Parliament’s Finance Committee has approved $27.5 million in additional funds to continue the payment of a stipend to displaced tourism workers until the end of the year.
The previous government had obtained supplementary funding outside of the regular budget to extend the tourism stipend through June.
Currently, 3,471 people are receiving the monthly $1,500 payment. Another 441, who missed the first deadline, have applied for the stipend and these applications are still under review.
Government plans to cut the tourism stipend in half in November and December, as it expects the tourism industry to pick up activity by then.
Opposition members requested the total extra funding to be upped to $40 million so that the stipend could be increased to $2,000 for each month until the end of 2021, including November and December.
Moses Kirkconnell, the MP for Cayman Brac West, said that extra money would be used locally and the multiplier effect of those funds would be five times greater for the local economy than the amount spent.
Tourism Minister Kenneth Bryan rejected the proposed increase stating that in combination with the other government programmes – including free food for all children in government schools, the Stingray City Feeding Programme, extension of health insurance benefits, business grants and certain fee waivers – the “current $1,500 mark should be sufficient to assist persons going through this”.
The tourism minister suggested that the local economic situation was slowly improving and not everyone who received the stipend had no income at all.
Bryan said when the stipend was created, people simply had to demonstrate that they worked in tourism at the time and had been affected by the pandemic.
There is still no needs assessment or criteria verifying if stipend recipients are working again. The lack of a more thorough vetting process meant that it was difficult to tell “who is truly deserving of the stipend”.
Bryan said he had received the results of a survey, to be released this week, which show that some people now have full-time work and are still receiving the stipend. “Should I increase the money to $2,000 for those individuals?” he asked.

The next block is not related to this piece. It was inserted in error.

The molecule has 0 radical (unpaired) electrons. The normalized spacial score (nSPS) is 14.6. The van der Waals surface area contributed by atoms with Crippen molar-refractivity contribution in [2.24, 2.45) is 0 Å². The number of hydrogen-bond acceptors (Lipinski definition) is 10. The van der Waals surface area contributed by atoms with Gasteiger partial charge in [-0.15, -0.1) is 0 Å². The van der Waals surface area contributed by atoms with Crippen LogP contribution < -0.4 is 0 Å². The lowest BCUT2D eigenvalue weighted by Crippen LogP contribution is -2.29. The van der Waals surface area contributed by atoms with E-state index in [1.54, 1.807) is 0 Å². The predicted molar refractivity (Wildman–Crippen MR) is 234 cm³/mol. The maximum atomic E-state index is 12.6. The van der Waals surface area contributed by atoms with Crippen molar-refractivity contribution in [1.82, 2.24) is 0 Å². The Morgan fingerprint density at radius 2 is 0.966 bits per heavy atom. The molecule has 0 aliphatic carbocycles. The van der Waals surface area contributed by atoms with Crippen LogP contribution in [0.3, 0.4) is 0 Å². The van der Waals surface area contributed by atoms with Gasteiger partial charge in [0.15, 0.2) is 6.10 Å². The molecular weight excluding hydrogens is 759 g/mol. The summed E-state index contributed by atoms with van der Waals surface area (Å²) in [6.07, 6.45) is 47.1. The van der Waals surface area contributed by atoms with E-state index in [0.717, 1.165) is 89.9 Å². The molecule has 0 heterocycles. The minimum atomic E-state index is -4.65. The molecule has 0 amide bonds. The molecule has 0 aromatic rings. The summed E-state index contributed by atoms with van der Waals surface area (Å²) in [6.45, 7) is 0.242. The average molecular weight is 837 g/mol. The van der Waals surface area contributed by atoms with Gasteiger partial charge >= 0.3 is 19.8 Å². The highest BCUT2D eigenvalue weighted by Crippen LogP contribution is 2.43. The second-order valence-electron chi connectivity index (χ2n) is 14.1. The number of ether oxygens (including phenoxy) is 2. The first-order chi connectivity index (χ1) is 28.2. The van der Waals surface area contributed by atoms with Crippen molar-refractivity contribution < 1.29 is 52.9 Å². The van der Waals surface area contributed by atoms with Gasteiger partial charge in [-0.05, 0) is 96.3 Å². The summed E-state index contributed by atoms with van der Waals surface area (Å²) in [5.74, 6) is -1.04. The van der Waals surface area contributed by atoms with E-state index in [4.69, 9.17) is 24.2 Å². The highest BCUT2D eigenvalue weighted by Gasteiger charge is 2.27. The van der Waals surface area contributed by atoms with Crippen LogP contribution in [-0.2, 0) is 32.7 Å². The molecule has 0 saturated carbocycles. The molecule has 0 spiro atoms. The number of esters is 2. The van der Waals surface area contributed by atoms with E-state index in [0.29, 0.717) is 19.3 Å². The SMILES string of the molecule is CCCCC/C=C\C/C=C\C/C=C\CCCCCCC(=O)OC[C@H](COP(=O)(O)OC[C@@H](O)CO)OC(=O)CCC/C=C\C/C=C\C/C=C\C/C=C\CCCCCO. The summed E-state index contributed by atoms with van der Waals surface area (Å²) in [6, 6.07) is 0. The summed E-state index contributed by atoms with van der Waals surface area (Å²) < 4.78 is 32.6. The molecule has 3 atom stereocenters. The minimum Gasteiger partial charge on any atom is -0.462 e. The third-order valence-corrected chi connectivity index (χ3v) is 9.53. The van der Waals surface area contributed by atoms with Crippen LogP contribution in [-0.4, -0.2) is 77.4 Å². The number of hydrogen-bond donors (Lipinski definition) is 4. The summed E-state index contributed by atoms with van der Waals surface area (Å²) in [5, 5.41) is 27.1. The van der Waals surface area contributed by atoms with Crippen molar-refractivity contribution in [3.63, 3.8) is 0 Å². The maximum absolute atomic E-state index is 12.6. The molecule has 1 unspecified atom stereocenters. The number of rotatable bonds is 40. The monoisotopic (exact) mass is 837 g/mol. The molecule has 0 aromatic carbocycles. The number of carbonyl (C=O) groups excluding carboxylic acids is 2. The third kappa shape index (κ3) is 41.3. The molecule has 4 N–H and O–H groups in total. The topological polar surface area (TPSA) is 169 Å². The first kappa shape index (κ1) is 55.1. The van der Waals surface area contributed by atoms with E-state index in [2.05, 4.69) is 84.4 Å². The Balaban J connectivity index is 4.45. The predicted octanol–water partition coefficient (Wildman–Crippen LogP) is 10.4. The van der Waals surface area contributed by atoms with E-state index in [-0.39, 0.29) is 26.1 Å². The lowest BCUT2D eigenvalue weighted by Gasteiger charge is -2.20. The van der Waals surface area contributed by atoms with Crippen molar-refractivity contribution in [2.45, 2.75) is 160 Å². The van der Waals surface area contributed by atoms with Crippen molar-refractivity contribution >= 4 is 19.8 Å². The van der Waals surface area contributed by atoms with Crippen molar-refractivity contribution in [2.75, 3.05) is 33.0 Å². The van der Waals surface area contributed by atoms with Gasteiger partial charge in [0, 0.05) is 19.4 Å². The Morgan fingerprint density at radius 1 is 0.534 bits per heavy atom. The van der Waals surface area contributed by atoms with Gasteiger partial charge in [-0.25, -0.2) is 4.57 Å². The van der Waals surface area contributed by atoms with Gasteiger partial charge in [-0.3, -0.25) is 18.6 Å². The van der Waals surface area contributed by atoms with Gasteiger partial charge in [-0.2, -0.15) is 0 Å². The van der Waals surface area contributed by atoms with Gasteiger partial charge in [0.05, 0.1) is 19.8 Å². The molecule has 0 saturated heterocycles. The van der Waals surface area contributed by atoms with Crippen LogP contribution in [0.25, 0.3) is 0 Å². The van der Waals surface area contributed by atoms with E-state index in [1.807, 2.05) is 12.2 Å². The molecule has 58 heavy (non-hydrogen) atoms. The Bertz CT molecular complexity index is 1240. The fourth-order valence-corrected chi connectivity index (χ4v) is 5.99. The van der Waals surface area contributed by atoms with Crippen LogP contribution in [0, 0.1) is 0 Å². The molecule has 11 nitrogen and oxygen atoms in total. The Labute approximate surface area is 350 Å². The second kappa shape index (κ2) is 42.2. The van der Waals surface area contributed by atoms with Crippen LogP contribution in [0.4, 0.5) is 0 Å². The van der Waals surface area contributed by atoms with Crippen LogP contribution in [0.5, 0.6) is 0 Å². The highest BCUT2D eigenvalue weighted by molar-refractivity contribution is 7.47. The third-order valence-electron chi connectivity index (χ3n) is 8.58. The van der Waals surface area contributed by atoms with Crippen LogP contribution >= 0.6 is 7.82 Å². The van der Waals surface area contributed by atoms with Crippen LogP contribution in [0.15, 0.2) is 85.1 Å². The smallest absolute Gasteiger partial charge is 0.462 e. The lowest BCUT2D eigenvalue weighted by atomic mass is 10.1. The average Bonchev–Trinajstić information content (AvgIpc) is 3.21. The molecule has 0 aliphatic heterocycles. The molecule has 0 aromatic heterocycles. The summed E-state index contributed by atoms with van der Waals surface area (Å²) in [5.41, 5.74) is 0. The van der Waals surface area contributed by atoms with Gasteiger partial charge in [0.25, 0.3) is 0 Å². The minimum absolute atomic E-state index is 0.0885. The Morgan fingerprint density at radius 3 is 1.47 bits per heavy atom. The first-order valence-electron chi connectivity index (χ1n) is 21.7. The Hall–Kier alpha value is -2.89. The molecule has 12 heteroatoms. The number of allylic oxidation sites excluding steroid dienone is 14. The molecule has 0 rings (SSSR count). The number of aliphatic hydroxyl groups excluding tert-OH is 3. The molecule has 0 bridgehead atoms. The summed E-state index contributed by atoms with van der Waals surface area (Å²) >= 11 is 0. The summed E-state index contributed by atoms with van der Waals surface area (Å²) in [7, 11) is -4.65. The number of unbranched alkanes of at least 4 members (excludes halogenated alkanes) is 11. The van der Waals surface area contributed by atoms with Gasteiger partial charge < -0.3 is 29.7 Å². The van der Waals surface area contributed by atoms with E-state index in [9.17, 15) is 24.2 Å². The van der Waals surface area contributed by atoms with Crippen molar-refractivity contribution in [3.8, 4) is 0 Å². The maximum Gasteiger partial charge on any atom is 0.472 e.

He said the survey indicated that 35% of stipend recipients are back to working five hours a day and 74% are working 30 hours or less per week.
At the same time, there were some who are not making any money at all.
He said government is in the process of examining who is in need of the stipend and committed “to ensure that those in need will get” and “those who are back to work can genuinely say ‘I am going to step back, I don’t need that money any more’”.
“If we find that people need more, we will give them more,” Bryan added.
Tourism boost expected in October
The tourism minister explained that the cut of the stipend to $750 a month in November is based on government’s belief that, in line with its reopening plan, the tourism industry should receive a major boost from October, as reservations are at an all-time high.
“So, we suspect that people will be back to work,” Bryan said. He added that government had spoken to industry stakeholders to focus on the tourism stipend recipients first, in their hiring efforts.
At the same time, government was ensuring that work permits will not be approved in areas where Caymanians are readily available.
He said, the $1,500 stipend should be able to assist Caymanians to get to the “magical date” for the resurgence of tourism that the Department and the Ministry of Tourism believe will be 14 Oct., when vaccinated travellers will no longer have to quarantine.
Opposition MP for Red Bay, Alden McLaughlin, questioned whether this timeline was achievable given that government plans were contingent on an 80% vaccination rate in Cayman and the only other jurisdiction in the world that has achieved that rate is Gibraltar.
Bryan said government remained positive on reaching the 80% threshold and hoped that the Opposition would support the government in getting more people vaccinated.
André Ebanks, the minister for commerce, announced that outside of the tourism stipend, government is developing another $2 million programme for tour operators who are heavily leveraged against their assets.
The programme is geared towards supporting tour operators who have boats, jet skis, horses or buses, to make sure they are able to maintain their assets and be prepared for the reopening of tourism.
Finance Committee also approved $2 million in funding for the small business grant programme.